Because as anyone who does it knows, it IS an obsession.

If you aren’t familiar with geocaching, it’s a kind of treasure hunt played with GPS devices. You’re given a set of coordinates where some kind of container—the geocache—is hidden, and you use your GPS-enabled unit to get there. Once you get to ground zero, the real hunt begins. This game is played all over the world with over a million caches hidden (this is not an exaggeration), and chances are good that there is a geocache hidden somewhere that you pass by every day!

Although I remember reading about the game many years ago, it was my neighbour who got me really interested. She told me that there was a geocache hidden near a path that was part of our regular morning walk. I was fascinated by the idea that there was a secret treasure waiting, but only for those in the know. I HAD to find it. I’d recently acquired a Garmin unit for my car, so using that we started hunting.

Of course, the road navigation GPSrs (that’s “GPS receivers” for short) aren’t really meant for use off-road, and tend not to have the kind of accuracy needed for geocaching. It’s sort of like trying to hammer in a nail with a pair of pliers—you can do it, but it’s not the right tool for the job. (I’m now using an iPhone, which is great for most things but I still want to own a dedicated and more rugged GPSr.) It took us three or four trips of coming back to comb over the landscape, and finally a couple of hints from the fellow who placed the cache, before we found the cache. It turned out to be a small metal tube craftily hidden in the tree, and when you opened it up there was a small roll of paper that you signed to prove you’d found it. That was our first signed log.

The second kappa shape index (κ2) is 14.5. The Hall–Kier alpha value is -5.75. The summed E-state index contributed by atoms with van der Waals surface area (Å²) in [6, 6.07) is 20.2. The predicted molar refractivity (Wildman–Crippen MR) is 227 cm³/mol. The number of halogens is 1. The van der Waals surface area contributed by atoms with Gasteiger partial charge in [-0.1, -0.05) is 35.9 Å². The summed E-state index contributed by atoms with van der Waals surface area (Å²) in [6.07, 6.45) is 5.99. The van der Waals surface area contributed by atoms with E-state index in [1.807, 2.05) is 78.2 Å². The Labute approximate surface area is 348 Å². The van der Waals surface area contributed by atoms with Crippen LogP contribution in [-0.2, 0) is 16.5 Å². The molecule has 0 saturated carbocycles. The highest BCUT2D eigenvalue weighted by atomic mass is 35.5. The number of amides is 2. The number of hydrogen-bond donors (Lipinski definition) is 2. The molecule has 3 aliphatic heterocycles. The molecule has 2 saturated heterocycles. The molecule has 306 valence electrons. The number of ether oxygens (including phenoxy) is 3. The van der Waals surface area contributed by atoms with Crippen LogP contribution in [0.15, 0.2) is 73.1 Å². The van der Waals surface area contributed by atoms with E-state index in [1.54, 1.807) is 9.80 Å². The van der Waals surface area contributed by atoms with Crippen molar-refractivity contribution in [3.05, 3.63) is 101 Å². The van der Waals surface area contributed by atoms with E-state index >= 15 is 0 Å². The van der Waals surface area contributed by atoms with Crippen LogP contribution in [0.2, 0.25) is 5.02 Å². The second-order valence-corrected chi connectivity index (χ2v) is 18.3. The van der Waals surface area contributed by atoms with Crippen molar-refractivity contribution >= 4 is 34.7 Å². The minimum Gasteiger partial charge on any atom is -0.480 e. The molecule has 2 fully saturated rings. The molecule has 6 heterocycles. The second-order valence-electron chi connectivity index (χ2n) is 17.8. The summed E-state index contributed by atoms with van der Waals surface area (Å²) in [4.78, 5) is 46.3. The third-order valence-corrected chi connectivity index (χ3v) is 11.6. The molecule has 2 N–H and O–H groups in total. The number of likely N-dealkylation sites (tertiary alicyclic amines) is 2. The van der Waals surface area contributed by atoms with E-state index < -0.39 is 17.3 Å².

I became a member at, which is the most well-known site for geocache listings. When I typed in my address I saw on the map that there were literally hundreds of geocaches hidden within ten miles of my house! And that, pretty much, was the start of the obsession.

Caches are hidden by other geocachers. Often they choose to hide a cache at a certain location in order to show people a particularly interesting spot. Maybe it has a beautiful view, or maybe it has some historical importance. One cache I found while visiting friends in New Jersey brought us to a rock formation with petroglyphs carved into the surface. Another that we found just this past weekend led us to a tree where you can see the local beavers have been hard at work. When you ask a geocacher what they like most about this game, they usually talk about all the wonderful locations they’ve visited. Often these places are right in their own town– they just never knew were there until they came to hunt for the geocache.

While some caches are just a small “micro” container with nothing but the log book inside, many are large enough to hold items to trade. This is the part my kids love. We bring little toys so that they can trade for new things that they find in the caches. Each hide is different. You may think—like I did, at first– that following your GPSr to a set of coordinates where a container is hidden can’t be much of a challenge, but even the best your GPS units only reliably get you within about 5 metres of ground zero, and then you have to look carefully. For difficult hides I can spend 30 minutes trying to find it, and sometimes I end up not finding it at all. But the feeling of elation when you finally discover the cache makes it all worthwhile.

I’m still a newbie at this game; I’ve been caching for only a few months and with less than a hundred finds to my caching name. There are still so many caches waiting for me! At my last comic convention (which was TCAF in downtown Toronto), I arrived early enough to grab a couple of caches within walking distance of the building before the show began. You can bet that whenever I travel to an out-of-town con, I’ll leave time to go find whatever is nearby.

You can find out more about the sport/game/obsession at If you are already a cacher, you can look me up—my cacher name is SurveyContactTeam. I’d love to hear your stories and favourite must-find geocaches. And if you ever see this button in a cache, you’ll know I was there!